Dr. Seuss Inspired Centerpieces Part I

When word started getting out to my family that we were doing a Dr. Seuss inspired wedding, ideas started trickling in. My niece Haylee suggested we have “Fish bowl centrepieces with nervous looking fish.”

fish_53So the idea was born but then the next question was how do I make them?

After quickly rereading “The Cat in the Hat”, I went up to the nearest dollar store to see if I could find a bunch of suitable teapots to put the fish in. Instead I found these really cool topsy turvy fishbowls for $2 each. Step one, complete.

While up at the dollar store, I also found a pack of 20 ‘cup and stick’ balloon holders ($1). The ‘sticks’ would work perfectly for the stems of the ‘flowers’, and the cups were perfect for building the flowers around.

As luck would have it, I had a stack of orange and yellow paper kicking around my house (this would also come in handy for the ‘gift card’ box – but more about that after the centerpieces).

When I started making the centerpieces, the most tables we could have would have been 15 (including the head table). So I bought 16 fishbowls, and with the 20 balloon holders, I had a little room for error. So I figured I’d just build a flower with no planning, out of the yellow paper, and see how it looked. It turned out better than expected, so I fine tuned the design a bit, and made 16 flowers.

The flowers had 6 layers of paper petals, with two silver wire stamen to hold the card that would show the table number and have a bit of Karen and Ken trivia.

The flowers actually looked quite good, but the balloon sticks were white. So to fix that, I took an eye dropper and poured green ink through the stick to give it a green tint.

fish_50_card02fish_50_card01Now to build the fish.

I feel a little silly on my first try at the fish. Let’s just say it wasn’t a complete success. I went to Deserres and bought a package of polymer clay (Sculpey).

I knew I had to make the clay go as far as possible, so I built an aluminum foil substructure to mold the clay over. Here’s where I made my first mistake. I didn’t put wire on the skeleton for the arms/fins. The arms were breaking before I even baked the clay in the oven.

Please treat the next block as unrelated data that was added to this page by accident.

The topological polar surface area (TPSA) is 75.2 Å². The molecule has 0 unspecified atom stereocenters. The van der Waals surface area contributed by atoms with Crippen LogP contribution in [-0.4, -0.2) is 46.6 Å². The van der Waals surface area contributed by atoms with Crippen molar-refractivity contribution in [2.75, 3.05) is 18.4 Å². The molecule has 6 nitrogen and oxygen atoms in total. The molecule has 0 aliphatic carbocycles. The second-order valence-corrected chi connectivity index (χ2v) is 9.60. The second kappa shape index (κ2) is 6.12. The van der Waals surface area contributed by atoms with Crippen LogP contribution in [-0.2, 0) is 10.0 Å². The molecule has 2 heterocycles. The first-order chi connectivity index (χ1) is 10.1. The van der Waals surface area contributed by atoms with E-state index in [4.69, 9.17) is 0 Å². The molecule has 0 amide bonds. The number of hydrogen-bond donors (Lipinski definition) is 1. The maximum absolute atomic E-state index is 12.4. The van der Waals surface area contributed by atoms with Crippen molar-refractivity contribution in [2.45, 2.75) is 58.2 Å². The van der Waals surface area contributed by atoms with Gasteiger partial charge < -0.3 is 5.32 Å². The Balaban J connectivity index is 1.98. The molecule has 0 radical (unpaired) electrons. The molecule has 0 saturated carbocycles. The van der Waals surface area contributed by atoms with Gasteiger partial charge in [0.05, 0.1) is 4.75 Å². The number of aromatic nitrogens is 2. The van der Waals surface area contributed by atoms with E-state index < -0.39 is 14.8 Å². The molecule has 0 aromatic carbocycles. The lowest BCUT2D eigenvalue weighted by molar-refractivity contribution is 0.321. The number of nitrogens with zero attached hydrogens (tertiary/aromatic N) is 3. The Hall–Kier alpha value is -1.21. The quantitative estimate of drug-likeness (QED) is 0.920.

…ah…baking the clay in the oven, where I made my second mistake. There’s a reason Karen kicked me out of the kitchen, I can’t even bake clay. I misread the instructions, and baked the clay at the wrong temperature (not high enough). The first set of fish basically shattered…unfortunately this included the fish my niece had come over to help me build. By the time I realized what I was doing wrong, I had wasted more than a few hours trying to get the fish to work. I had no choice but to throw those ones out.

But now I had realized the weak points, and had refined and improved my design.

I started the new set of fish focusing on the hand that holds the flower. I took one of the balloon sticks and cut it down to about four inches long, to make it easier to work with. Then I wrapped a few layers of scotch tape around it, so the wiring in the next step allowed a little room for the stick to slide in and out.

Then I wrapped a fine wire around the straw, so that I could build the fish’s hand around it. You can see the green wire in the picture below.

Then I built a rough aluminum foil body, with wire arms, and wire tail.

fish_14At this point I had learned a few things from my past mistakes.

Next I stuck the fish into a bowl, just to make sure he was going to sit properly.

fish_15Next I rolled out a ball of clay and I’m finally ready to start sculpting the fish.


…but that’s for tomorrow and part II!



4 thoughts on “Dr. Seuss Inspired Centerpieces Part I”

  1. Just wondering about fish in bowl. Making my kid a cat in the hat theme party and I love what you done. I’m wondering if you sell them?

  2. Hi Karla,
    Unfortunately I don’t sell them. I only made enough for our wedding tables.

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